The Dracula Saga
Directed By León Klimovsky
Starring: Tina Sáinz, Tony Isbert, Helga Liné, and Narciso Ibáñez Menta
Running Time: 90 minutes
DVD Studio: BCI Eclipse
Pregnant Berta (played by Tina Sáinz) and her husband Hans (Tony Isbert) travel to Castle Dracula to visit her grandfather and family. Unfortunately, her entire family and servants are vampires and Hans quickly succumbs to the vampire ladies’ charms. They leave Berta unharmed because her grandfather, Count Dracula (Narciso Ibáñez Menta), believes the child is the next in line to inherit the Dracula family bloodline. As the birth of her child approaches and she is subjected to horrors beyond imagination, Berta begins to lose her mind. If you guessed that this ain’t gonna end happily or prettily, you’re dead right. Yeah.
Spanish horror badass Klimovsky (The Werewolf Shadow, The Vampires’ Night Orgy) does his best homage to Hammer Studios but instills his vampire film with some really bizarre visuals and unique twists. In addition to Dracula and his vampire women, there are also two monsters that are so outrageous they just work. The first is a bat-headed man seen in a dream sequence and the other is an unsettling little creature that is the product of vampire inbreeding. The film’s plot is very strange and takes some ridiculous detours but it also has some lulls where things start to drag.
The soundtrack sounds like a collection of warbled library music tracks that doesn’t really work all that well. It’s strange but I think the film really deserved a totally unique soundtrack and a more attentive composer. Music aside, the rest of the production is awesome. The cinematography rocks, the lighting is perfect, the castle is beautiful, and the period sets are lush. Acting wise, the cast is perfect for this flick. The painfully blonde Tony Isbert (of Riccardo Freda’s Tragic Ceremony (made the same year)) is perhaps a little too aloof but I like the guy. The rapturously sexy Helga Liné is on hand as Munia, Dracula’s bride. And the gray and bearded actor, Narciso Ibáñez Menta, makes a very stately Dracula.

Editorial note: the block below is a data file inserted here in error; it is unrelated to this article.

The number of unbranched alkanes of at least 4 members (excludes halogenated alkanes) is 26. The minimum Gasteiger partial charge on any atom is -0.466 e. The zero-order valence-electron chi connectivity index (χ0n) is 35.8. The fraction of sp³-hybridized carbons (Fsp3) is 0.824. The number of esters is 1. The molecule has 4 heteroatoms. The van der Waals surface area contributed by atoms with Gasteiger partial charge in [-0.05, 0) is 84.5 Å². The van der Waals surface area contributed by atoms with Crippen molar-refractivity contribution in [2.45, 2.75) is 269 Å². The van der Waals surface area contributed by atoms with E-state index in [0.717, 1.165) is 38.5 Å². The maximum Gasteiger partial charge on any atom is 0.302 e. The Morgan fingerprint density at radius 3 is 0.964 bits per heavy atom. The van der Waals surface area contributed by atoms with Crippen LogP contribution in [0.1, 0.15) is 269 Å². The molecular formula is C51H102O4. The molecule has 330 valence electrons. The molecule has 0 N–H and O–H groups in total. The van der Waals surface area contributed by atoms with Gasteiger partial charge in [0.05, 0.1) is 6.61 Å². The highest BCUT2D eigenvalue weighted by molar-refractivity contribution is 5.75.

However, the show is stolen by the versatile Tina Sáinz. Thanks to her awesome performance, the slower parts of the film don’t get too dull. Watching Berta becoming more and more haunted by returning to her family home is really one of the best aspects of the film. When her madness finally leads her to grab an axe and take care of business, I just about stood up and cheered in my living room. I won’t give you the specific details of the climax of The Dracula Saga but let’s just say it’s totally perfect and helps me forgive the meandering of the plot.